No worries, nothing unclear there. My point was that you believe (for good reasons) that the two files’ content should be bytewise identical, which, given the size difference, is not possible. So let’s find out what’s going on here! Can you show us two examples that you believe should be byte-for-byte identical but aren’t? We’ll then understand how they are different, and we can ask questions about the generating mechanism.
Just to be clear: Your general assumption that a correct (no uninitialized memory, etc.) program without history, random elements or side effects (such as time), given the same inputs will produce byte-identical HDF5 files, is in principle correct.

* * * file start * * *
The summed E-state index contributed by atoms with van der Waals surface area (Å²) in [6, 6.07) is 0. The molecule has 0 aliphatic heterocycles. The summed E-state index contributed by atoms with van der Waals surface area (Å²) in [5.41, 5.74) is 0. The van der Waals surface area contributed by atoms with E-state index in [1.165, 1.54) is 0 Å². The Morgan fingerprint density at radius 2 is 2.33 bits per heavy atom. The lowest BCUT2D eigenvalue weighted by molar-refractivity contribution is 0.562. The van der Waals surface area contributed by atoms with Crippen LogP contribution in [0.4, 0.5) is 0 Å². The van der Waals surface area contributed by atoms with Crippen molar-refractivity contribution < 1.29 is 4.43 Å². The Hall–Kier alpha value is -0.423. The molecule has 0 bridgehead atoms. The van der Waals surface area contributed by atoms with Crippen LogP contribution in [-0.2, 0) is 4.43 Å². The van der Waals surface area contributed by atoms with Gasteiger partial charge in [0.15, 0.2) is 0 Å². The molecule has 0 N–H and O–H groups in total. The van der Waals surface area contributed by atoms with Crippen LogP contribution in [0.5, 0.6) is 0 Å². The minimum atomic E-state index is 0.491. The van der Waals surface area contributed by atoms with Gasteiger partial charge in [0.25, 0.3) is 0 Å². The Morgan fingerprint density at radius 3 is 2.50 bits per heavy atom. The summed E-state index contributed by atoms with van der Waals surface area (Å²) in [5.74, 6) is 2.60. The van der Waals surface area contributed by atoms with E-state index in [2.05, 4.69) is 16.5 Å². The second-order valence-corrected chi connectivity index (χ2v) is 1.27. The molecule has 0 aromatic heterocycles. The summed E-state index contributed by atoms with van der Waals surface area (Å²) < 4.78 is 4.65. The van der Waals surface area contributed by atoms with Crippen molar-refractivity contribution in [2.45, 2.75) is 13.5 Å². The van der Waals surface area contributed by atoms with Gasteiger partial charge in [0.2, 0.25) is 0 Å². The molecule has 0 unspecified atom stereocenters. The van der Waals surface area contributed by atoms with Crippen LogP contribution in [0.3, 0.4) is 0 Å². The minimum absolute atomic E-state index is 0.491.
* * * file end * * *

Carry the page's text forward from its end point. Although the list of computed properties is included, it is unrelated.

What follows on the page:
A simple example where this assumption wouldn’t be satsified: Let’s say you store the 32-bit integer sequence 0-999,999 in a one-dimensional array to which you apply Gzip compression. The resulting dataset will be very small, because compression will be very effective. Then you create a second 1 million element integer sequence with some random mechanism, apply Gzip compression, etc. The size will tend to be substantially larger (unless you happen, by accident, to generate 0-999,999…), and so will be the corresponding HDF5 file.